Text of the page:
Two days after Rezaul Karim Siddique, a professor, was hacked to death in Bangladesh and within weeks of social activist Nazimuddin Samad being murdered, machete-wielding attackers have claimed two more lives: Xulhaz Mannan, a leading gay rights activist and editor of the country’s first LGBT magazine, Roopbaan, and his colleague Tanay Mojumdar. They join a lengthening list of so-called secular and atheist bloggers and activists killed brutally. The Bangladesh government insists that the Islamic State (IS) doesn’t exist in the country, even though the IS has claimed responsibility for some of the killings.
There was considerable public support for Prime Minister Sheikh Hasina’s Awami League government when it embarked on the war crimes trials to bring to justice collaborators responsible for genocide in the 1971 liberation war. That popular support was extended to the crackdown on the Islamist allies of the opposition, especially when the latter took violently to the streets. However, the same administration that has increasingly used the crackdown to shrink the democratic space, has adopted a softer, helpless tone now towards extremists after failing to fulfil the state’s most fundamental duty towards citizens — of providing security. Hasina’s home minister, and even the PM herself, have made remarks tantamount to blaming the bloggers for their own deaths, presumably fearing the extremist constituency in the electorate.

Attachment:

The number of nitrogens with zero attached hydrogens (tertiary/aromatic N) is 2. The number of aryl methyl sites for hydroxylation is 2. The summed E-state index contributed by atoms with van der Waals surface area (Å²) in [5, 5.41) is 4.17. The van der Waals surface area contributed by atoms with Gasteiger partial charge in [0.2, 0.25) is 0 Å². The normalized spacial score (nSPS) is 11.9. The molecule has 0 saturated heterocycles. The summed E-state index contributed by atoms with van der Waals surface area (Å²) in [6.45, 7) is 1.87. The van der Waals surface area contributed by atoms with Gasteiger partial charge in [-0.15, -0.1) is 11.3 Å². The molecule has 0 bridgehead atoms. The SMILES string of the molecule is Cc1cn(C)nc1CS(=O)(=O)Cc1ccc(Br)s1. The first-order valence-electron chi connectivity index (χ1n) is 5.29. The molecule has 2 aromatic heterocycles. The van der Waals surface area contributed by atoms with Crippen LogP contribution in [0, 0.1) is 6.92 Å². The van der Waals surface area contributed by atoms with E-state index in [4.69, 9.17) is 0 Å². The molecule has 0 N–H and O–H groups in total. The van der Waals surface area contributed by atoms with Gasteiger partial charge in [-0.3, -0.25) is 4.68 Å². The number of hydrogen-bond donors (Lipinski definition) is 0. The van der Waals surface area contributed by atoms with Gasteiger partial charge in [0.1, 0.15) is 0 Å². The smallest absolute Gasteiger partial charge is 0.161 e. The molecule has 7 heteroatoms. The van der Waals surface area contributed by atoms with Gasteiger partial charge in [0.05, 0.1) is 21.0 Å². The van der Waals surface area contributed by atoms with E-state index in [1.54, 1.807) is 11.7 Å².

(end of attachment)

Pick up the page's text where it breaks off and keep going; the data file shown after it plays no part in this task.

These murders take place against a backdrop of increasing Islamist attacks on minorities, whether Shia or Ahmadi Muslims, Hindus or Christians. It’s imperative for the government to confront the full extent of the militancy and not view the unfolding carnage through the prism of politics and the political identity of the perpetrators. It should begin by providing security to the remaining bloggers on the Islamists’ widely circulated “list of 84”, four prominent bloggers of which were killed last year alone.